The Best of the 7DFPS Game Jam
There were 145 entries in the 7DFS game jam this year, and I played a lot of them. Here’s a list of a few great prototypes that were created during this jam that are worth your time.
For a game jam in just its third year, 7DFPS has drawn some big names. The game jam began as a throwaway comment made by Jan Willem Nijman. He tweeted, “FPSes are a horribly oversaturated genre, indies can easily do amazing new stuff. Who's up for it?”. Now, he organizes the game jam with fellow independent developers Sos Sosowski and Sven Bergstrom. The seven day challenge has drawn big name participants like Notch, and in recent years, led to full length projects like Superhot. This year’s stylish keynote address is available on Youtube and includes insights from Steve Gaynor, Lisa Brown, and others.
There were 145 entries this year, and I played a lot of them. There’s a lot great prototypes that are worth your time on the 7DFPS itch.io this year, but these are my five favorites, which I selected to give you a sense of the breadth of prototypes produced for this year’s jam.
(for fans of: The Room and Gone Home)
The Cabin places the player in a small cabin with locked doors, leaving him to his own devices to find a way out. I would love to see this prototype expanded into a larger game because a more fleshed out story could make this something really special. As it is, exploring the cabin and piecing the puzzles together is a short and spooky good time.
(for fans of: Dishonored)
I don’t really care for stealth gameplay, but Adams Drive 32 won me over through the sheer confidence of its commitment to its aesthetics. Talented artists are increasingly demonstrating the complexity of visuals that can be squeezed out of simple game engines for first person games. However, I’d love to see more stylized minimalism along the lines of Return of the Obra Dinn or Adams Drive 32. It’s a tense ride to loot everything from Adams Drive, but I suggest you give it a shot.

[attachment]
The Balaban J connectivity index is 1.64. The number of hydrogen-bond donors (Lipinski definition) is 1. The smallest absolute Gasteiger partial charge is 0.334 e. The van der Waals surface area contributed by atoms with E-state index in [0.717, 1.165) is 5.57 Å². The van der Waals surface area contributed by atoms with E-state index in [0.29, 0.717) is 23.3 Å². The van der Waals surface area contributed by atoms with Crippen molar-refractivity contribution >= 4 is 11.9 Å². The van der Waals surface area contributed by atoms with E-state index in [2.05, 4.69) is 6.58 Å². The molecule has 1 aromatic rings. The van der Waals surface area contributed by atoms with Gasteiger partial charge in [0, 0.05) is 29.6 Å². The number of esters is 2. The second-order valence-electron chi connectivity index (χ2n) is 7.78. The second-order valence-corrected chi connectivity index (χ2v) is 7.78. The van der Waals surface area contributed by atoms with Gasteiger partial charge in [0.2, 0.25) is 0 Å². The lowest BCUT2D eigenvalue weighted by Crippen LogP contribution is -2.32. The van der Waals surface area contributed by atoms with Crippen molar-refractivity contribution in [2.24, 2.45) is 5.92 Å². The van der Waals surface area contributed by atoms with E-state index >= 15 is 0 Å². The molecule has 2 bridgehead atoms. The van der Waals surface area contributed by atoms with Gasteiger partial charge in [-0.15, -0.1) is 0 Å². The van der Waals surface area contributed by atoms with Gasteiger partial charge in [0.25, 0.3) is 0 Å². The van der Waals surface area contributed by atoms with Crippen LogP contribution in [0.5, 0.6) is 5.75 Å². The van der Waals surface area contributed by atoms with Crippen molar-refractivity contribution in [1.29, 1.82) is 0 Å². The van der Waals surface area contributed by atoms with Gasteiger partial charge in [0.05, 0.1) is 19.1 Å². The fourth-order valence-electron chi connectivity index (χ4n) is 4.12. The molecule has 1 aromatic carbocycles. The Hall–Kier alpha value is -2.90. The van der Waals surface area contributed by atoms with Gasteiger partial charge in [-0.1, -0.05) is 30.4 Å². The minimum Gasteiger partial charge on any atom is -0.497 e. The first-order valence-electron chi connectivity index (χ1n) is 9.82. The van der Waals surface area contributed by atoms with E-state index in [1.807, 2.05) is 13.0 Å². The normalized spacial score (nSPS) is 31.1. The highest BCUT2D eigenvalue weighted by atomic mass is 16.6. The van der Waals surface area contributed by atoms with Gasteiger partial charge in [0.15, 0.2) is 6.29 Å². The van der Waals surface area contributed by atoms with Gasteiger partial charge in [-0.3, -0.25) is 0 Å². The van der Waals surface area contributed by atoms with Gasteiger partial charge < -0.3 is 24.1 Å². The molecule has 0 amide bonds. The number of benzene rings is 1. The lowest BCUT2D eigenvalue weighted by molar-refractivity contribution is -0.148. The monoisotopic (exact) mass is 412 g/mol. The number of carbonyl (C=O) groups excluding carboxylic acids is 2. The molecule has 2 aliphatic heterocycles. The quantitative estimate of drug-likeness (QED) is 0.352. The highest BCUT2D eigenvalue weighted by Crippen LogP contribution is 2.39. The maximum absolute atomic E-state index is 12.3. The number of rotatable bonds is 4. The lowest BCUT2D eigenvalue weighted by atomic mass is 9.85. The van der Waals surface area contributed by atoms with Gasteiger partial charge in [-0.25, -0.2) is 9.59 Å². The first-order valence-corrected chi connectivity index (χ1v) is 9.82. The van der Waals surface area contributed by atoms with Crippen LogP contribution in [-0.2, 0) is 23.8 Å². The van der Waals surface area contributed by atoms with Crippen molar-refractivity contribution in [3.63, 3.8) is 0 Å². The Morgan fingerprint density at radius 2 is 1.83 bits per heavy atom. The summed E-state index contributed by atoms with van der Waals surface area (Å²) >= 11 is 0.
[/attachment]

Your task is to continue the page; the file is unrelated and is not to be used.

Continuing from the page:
(for fans of: Osmos
Strange Gravity is billed as an FPS/RTS hybrid, and that’s not a bad classification. The prototype allows you to send little spore units from planetoid to planetoid from a first-person perspective. It feels a bit similar to Brendan Chung’s Flotilla, but from a different viewpoint. The prototype is frantic and well balanced. The only drawback is that it’s a bit repetitive in its current form. I’d love to play an expanded version, though. As long as the developers drop the theme song, which was a bit grating.
(for fans of: Portal)
This entry was originally created in seven hours for the 7HFPS jam that preceded the 7DFPS game jam this year. In Duality, the player navigates first-person puzzles by switching between two worlds with slightly different architecture. The stealth maneuvering can be tiresome, but the puzzles are well crafted. Using the pulsating object in your hand to peer into the other world is a satisfying form of exploration.
(for fans of: Sportsfriends and Quake
Game jams are interesting, because of projects exactly like Drones. This multiplayer arena shooter can be played with just the mouse. Despite the lack of WASD input, movement can still be fluid and the shooting precise. All of this innovative control is set inside a thermal-imaged robot arena. I am a fan.